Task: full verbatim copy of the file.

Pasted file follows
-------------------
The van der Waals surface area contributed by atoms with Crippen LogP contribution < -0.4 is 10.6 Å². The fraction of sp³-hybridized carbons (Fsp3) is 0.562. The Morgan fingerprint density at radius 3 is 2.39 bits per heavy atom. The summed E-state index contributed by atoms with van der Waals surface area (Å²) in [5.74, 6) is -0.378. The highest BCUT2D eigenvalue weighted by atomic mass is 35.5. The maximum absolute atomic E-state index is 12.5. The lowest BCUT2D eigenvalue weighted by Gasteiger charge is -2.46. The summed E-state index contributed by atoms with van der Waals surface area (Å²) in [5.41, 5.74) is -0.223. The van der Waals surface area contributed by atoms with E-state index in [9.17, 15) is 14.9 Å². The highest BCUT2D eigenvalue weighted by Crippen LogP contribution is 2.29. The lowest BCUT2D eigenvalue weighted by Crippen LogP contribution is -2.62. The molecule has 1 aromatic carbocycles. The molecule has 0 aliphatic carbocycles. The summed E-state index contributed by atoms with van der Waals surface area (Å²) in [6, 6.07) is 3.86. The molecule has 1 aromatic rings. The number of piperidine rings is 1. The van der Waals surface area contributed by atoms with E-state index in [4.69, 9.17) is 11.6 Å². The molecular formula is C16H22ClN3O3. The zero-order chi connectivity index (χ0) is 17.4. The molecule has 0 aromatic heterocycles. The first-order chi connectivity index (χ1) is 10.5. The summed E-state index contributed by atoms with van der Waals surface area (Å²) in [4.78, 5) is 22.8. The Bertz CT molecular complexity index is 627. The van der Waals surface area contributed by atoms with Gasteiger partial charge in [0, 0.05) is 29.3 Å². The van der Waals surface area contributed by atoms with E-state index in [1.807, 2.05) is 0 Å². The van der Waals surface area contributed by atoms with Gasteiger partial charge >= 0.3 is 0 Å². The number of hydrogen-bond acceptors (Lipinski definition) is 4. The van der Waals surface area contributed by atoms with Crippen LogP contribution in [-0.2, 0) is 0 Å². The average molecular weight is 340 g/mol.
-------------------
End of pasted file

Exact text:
The van der Waals surface area contributed by atoms with Crippen LogP contribution < -0.4 is 10.6 Å². The fraction of sp³-hybridized carbons (Fsp3) is 0.562. The Morgan fingerprint density at radius 3 is 2.39 bits per heavy atom. The summed E-state index contributed by atoms with van der Waals surface area (Å²) in [5.74, 6) is -0.378. The highest BCUT2D eigenvalue weighted by atomic mass is 35.5. The maximum absolute atomic E-state index is 12.5. The lowest BCUT2D eigenvalue weighted by Gasteiger charge is -2.46. The summed E-state index contributed by atoms with van der Waals surface area (Å²) in [5.41, 5.74) is -0.223. The van der Waals surface area contributed by atoms with E-state index in [9.17, 15) is 14.9 Å². The highest BCUT2D eigenvalue weighted by Crippen LogP contribution is 2.29. The lowest BCUT2D eigenvalue weighted by Crippen LogP contribution is -2.62. The molecule has 1 aromatic carbocycles. The molecule has 0 aliphatic carbocycles. The summed E-state index contributed by atoms with van der Waals surface area (Å²) in [6, 6.07) is 3.86. The molecule has 1 aromatic rings. The number of piperidine rings is 1. The van der Waals surface area contributed by atoms with E-state index in [4.69, 9.17) is 11.6 Å². The molecular formula is C16H22ClN3O3. The zero-order chi connectivity index (χ0) is 17.4. The molecule has 0 aromatic heterocycles. The first-order chi connectivity index (χ1) is 10.5. The summed E-state index contributed by atoms with van der Waals surface area (Å²) in [4.78, 5) is 22.8. The Bertz CT molecular complexity index is 627. The van der Waals surface area contributed by atoms with Gasteiger partial charge in [0, 0.05) is 29.3 Å². The van der Waals surface area contributed by atoms with E-state index in [1.807, 2.05) is 0 Å². The van der Waals surface area contributed by atoms with Gasteiger partial charge >= 0.3 is 0 Å². The number of hydrogen-bond acceptors (Lipinski definition) is 4. The van der Waals surface area contributed by atoms with Crippen LogP contribution in [-0.2, 0) is 0 Å². The average molecular weight is 340 g/mol.